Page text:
|Publication number||US4960631 A|
|Application number||US 07/292,042|
|Publication date||Oct 2, 1990|
|Filing date||Dec 30, 1988|
|Priority date||Dec 30, 1988|
|Also published as||CN1019656B, CN1043913A, EP0376192A1|
|Publication number||07292042, 292042, US 4960631 A, US 4960631A, US-A-4960631, US4960631 A, US4960631A|
|Inventors||Patricia B. Walters, David C. Allen|
|Original Assignee||Ppg Industries, Inc.|
|Export Citation||BiBTeX, EndNote, RefMan|
|Patent Citations (9), Non-Patent Citations (4), Referenced by (43), Classifications (35), Legal Events (4)|
|External Links: USPTO, USPTO Assignment, Espacenet|
1. Field of the Invention
This invention relates to a laminated transparency and more particularly to a moisture seal for an aircraft windshield to prevent delamination of the windshield plies due to moisture absorbed by the windshield interlayers.
2a. Technical Considerations
Aircraft transparencies are typically a laminated assembly including a plurality of interlayer material plies interposed between transparent rigid plies. The rigid plies can be glass or any other well known substitute such as polycarbonates, acrylic resins, polyesters, and rigid transparent polyurethanes. The thermoplastic interlayers, which bond adjacent rigid plies together to form a unified laminated assembly, may be a material such as polyvinyl butyral, silicone, or urethane. When exposed to moisture over a period of time, these interlayer materials have been observed to lose their adhesive properties and cause degradation of the bond between the rigid plies resulting in reduced strength and possible delamination of the transparency. In order to prevent the penetration of moisture into the interlayer from the periphery of the transparency, a moisture seal is applied along the edge of the transparency or along any other portion of the transparency where the interlayer material is exposed to moisture. Besides sealing the interlayer material from moisture, the sealing material must also by flexible at the low temperatures to which the aircraft transparency is exposed so as not to crack the seal or transparency or pull of any edge chips from the periphery of the transparency. In addition, depending on the application, the sealing material must also be able to maintain its moisture sealing properties under prolonged exposure to ultraviolet radiation which can degrade a sealant material.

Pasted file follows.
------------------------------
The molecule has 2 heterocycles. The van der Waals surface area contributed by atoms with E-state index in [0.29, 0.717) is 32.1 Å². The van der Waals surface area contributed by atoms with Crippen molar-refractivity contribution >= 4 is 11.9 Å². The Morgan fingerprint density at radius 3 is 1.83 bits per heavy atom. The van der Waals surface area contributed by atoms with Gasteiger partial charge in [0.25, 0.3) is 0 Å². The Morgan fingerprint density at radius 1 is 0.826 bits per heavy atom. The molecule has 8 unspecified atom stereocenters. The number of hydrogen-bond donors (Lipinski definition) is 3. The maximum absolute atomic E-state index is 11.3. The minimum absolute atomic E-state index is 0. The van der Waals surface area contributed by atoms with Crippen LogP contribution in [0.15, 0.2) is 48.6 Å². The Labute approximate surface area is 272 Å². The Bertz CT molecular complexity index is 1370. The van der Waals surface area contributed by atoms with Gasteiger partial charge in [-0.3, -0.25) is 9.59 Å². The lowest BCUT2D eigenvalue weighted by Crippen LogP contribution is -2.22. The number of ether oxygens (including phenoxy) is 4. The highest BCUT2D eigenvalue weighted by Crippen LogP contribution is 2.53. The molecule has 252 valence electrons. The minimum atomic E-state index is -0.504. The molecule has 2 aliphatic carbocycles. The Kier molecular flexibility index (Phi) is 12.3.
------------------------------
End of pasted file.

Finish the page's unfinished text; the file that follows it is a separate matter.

2b. Patents of Interest
U.S. Pat. No. 4,046,951 to Stefanik teaches a laminated transparency with a composite edge sealing arrangement consisting essentially of a thin barrier layer of an organofluoro composition and a sealant layer having moisture resistant properties that will bond to the lamina of the transparency and the barrier layer.
U.S. Pat. No. 4,121,014 to Shaffer teaches a transparent laminate with a plasticized polyvinyl acetal ply secured to a polycarbonate ply by an adhesive film of polyurethane or epoxy resin.
U.S. Pat. No. 4,204,374 to Olson teaches an edge design for an impact resistant windshield. A bevel on the surface of the outboard ply about the windshield's perimeter is filled with a flexible sealant such as polyurethane, polysulfide, silicone, or the like to protect against delamination.
U.S. Pat. No. 4,277,294 to Orcutt and 4,324,373 to Zibritosky teach a laminated window panel having a silicone bumper strip about its periphery to provide a barrier against moisture penetrating the interlayer material.
U.S. Pat. No. 4,284,677 to Herliczek teaches a glazing unit which uses polyvinyl butyral as interlayer material and an edge seal in a glass laminate.